It was just a little more than six weeks ago when the Conference of Alaskans completed its work in Fairbanks. I remain proud of the group's thoughtful debate and have been working since then with the Legislature on legislation that reflects the spirit of the resolutions the conference adopted.
The conference resolutions supported converting the permanent fund payout calculation to an endowment model; using permanent fund income for essential state services such as education after dividends are paid; placing the payment of dividends in the Constitution; and maintaining a prudent balance in the Constitutional Budget Reserve Fund.
As I had hoped, the conference's recommendations have provided a springboard for the Legislature to focus on how to bring long-term
stability to the state's finances. This is to provide the conferees, as well as all Alaskans, a status report on where we are today.
When I called for the conference in my January State of the State speech, I also called the Legislature into special session on March 1. I did this to ensure the Legislature would take the conference's recommendations seriously. I later agreed to withdraw the special session call after legislative leaders assured me they would take up the recommendations in a serious fashion in mid-March. I'm pleased to report that this is being done.
Both the House and Senate Finance committees currently are working hard on various elements of a fiscal program. Proposals include new revenue measures, spending limits and how permanent fund income could be used to help pay for state services as well as dividends.
Last week the Senate Finance Committee devoted its full attention to these issues. To emphasize the importance of these issues to the state, I testified before the committee to urge a resolution of these issues before this session ends.
The committee also heard a report from Conference of Alaskans Chair Mike Burns on the conference and its resolutions. First National Bank Alaska President Dan Cuddy offered comments on the need to close the fiscal gap in order to bring certainty to the state's economy so the private sector can invest with increased confidence in Alaska. Individual senators discussed legislative proposals and other ideas on the role the permanent fund could play in protecting essential public services while continuing to pay dividends. Alaskans from around the state offered public testimony on their own ideas and the need for action this session.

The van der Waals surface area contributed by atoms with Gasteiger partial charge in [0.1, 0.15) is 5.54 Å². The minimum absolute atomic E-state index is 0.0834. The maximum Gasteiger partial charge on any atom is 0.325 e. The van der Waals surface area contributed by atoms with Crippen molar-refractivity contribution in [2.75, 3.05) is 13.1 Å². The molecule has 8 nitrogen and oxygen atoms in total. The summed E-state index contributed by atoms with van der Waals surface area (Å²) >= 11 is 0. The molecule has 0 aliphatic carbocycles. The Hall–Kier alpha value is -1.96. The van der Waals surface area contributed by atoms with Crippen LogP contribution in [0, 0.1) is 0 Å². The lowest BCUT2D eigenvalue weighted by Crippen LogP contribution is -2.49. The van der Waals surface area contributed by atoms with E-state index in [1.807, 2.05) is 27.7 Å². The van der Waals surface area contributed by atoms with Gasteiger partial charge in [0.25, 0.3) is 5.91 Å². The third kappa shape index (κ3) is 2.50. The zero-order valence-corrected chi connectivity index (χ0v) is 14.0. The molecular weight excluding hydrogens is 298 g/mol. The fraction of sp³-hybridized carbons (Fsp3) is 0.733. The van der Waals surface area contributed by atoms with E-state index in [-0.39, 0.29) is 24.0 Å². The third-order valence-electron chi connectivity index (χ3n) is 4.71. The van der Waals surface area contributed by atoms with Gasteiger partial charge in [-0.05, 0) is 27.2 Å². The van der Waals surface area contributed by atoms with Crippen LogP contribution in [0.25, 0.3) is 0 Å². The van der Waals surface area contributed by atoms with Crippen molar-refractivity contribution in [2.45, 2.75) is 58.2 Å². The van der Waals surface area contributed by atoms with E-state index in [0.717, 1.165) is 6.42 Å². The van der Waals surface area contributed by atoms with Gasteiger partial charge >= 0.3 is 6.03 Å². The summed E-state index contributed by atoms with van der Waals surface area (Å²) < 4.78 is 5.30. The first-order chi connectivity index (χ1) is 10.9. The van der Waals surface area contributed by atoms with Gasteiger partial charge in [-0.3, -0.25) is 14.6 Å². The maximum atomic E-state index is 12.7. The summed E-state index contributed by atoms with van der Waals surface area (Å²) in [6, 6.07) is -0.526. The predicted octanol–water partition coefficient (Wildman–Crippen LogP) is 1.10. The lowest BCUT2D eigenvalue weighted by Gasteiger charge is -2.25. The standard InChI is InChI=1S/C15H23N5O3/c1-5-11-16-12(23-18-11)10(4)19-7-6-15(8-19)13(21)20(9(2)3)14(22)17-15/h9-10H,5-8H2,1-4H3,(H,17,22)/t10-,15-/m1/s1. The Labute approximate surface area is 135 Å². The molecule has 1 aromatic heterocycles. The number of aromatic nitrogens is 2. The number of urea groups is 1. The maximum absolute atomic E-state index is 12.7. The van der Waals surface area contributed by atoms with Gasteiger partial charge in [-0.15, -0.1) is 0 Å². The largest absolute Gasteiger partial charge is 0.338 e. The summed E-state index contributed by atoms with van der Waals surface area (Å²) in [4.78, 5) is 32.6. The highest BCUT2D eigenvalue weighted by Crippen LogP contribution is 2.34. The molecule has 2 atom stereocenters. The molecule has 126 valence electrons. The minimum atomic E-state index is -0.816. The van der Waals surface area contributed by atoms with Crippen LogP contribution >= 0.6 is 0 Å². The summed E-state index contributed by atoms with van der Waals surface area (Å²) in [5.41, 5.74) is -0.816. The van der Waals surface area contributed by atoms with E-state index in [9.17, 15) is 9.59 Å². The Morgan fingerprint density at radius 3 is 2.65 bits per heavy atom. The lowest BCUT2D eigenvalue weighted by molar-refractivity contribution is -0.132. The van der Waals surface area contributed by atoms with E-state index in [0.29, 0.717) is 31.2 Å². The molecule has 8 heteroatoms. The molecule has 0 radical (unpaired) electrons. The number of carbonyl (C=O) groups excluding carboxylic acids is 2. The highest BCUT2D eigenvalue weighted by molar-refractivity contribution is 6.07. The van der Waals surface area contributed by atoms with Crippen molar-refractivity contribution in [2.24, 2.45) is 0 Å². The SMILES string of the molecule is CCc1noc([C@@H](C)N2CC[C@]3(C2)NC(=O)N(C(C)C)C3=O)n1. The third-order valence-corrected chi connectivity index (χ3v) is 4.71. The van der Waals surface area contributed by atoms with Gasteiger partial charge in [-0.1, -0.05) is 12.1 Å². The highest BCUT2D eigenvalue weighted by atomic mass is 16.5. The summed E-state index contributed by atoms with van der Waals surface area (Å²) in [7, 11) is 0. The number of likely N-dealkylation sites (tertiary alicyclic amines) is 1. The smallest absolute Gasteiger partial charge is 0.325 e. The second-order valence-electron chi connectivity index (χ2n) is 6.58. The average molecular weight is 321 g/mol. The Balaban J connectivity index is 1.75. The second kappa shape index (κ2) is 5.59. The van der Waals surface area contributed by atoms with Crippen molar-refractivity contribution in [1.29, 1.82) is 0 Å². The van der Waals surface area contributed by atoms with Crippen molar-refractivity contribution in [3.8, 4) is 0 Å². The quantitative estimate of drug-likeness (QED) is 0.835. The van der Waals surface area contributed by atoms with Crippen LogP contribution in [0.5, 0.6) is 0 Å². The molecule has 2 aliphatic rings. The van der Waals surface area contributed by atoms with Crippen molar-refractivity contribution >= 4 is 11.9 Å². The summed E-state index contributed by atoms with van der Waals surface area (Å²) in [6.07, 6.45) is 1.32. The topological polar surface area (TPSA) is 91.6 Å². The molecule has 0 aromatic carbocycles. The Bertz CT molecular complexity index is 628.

On the House side, the House Special Committee on Ways and Means has done a great deal of work over the year, working through a number of revenue proposals. The effort is proving very helpful as the House enters the final stretch.
Several committees are moving pending legislation. The House leadership's plan is to get all potential legislation to the Finance Committee where a final package can be ironed out.
While it's beneficial to have these discussions taking place, in the end the only thing that will matter is what gets passed. Alaska's fiscal future is not a partisan issue. It will take Republicans and Democrats working together to come up with the best resolution.
If it is decided that a solution requires amending the state's Constitution, a two-thirds vote in each house will be needed to place an amendment before voters this November. The House leadership is optimistic that a package can get the necessary votes to pass this session. We will need the same support in the Senate. I urge Alaskans to follow the debate closely and let your legislators know how important it is to get a solution for Alaska's fiscal future during this session.
I continue to insist that action be taken this session. Some are suggesting that it isn't necessary to act this session because oil prices are high. That would be unwise because the reality is that in spite of record high oil prices, the state still is spending more than its income.
The time has come to finally answer the question that has been plaguing Alaska's finances for more than a decade. Alaskans expect the Legislature to take action this year no matter how politically difficult it may be.
Alaskans deserve no less. Let your legislators know that you expect them to take responsibility for making the right decisions for Alaska's tomorrow.
Gov. Frank Murkowski is a Republican who was elected governor in 2002.
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